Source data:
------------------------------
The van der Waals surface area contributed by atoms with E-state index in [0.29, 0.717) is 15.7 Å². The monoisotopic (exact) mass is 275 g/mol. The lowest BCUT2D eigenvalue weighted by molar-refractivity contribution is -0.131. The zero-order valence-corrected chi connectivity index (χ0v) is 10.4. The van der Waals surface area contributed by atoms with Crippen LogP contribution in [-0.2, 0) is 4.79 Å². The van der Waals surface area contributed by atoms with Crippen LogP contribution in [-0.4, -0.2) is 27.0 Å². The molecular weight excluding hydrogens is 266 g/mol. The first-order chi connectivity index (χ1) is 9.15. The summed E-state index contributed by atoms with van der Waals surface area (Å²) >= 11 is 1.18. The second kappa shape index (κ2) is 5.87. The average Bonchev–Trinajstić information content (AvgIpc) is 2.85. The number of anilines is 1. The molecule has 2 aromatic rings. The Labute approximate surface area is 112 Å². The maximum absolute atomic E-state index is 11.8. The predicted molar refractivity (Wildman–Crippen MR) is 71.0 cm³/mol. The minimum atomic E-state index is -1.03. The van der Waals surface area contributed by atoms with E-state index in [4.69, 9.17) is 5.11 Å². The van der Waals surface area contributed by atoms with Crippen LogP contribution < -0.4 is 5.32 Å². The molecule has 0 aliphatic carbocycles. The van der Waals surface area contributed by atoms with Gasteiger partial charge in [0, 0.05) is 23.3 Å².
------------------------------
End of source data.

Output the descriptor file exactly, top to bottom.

The van der Waals surface area contributed by atoms with E-state index in [0.29, 0.717) is 15.7 Å². The monoisotopic (exact) mass is 275 g/mol. The lowest BCUT2D eigenvalue weighted by molar-refractivity contribution is -0.131. The zero-order valence-corrected chi connectivity index (χ0v) is 10.4. The van der Waals surface area contributed by atoms with Crippen LogP contribution in [-0.2, 0) is 4.79 Å². The van der Waals surface area contributed by atoms with Crippen LogP contribution in [-0.4, -0.2) is 27.0 Å². The molecular weight excluding hydrogens is 266 g/mol. The first-order chi connectivity index (χ1) is 9.15. The summed E-state index contributed by atoms with van der Waals surface area (Å²) >= 11 is 1.18. The second kappa shape index (κ2) is 5.87. The average Bonchev–Trinajstić information content (AvgIpc) is 2.85. The number of anilines is 1. The molecule has 2 aromatic rings. The Labute approximate surface area is 112 Å². The maximum absolute atomic E-state index is 11.8. The predicted molar refractivity (Wildman–Crippen MR) is 71.0 cm³/mol. The minimum atomic E-state index is -1.03. The van der Waals surface area contributed by atoms with E-state index in [4.69, 9.17) is 5.11 Å². The van der Waals surface area contributed by atoms with Crippen LogP contribution < -0.4 is 5.32 Å². The molecule has 0 aliphatic carbocycles. The van der Waals surface area contributed by atoms with Gasteiger partial charge in [0, 0.05) is 23.3 Å².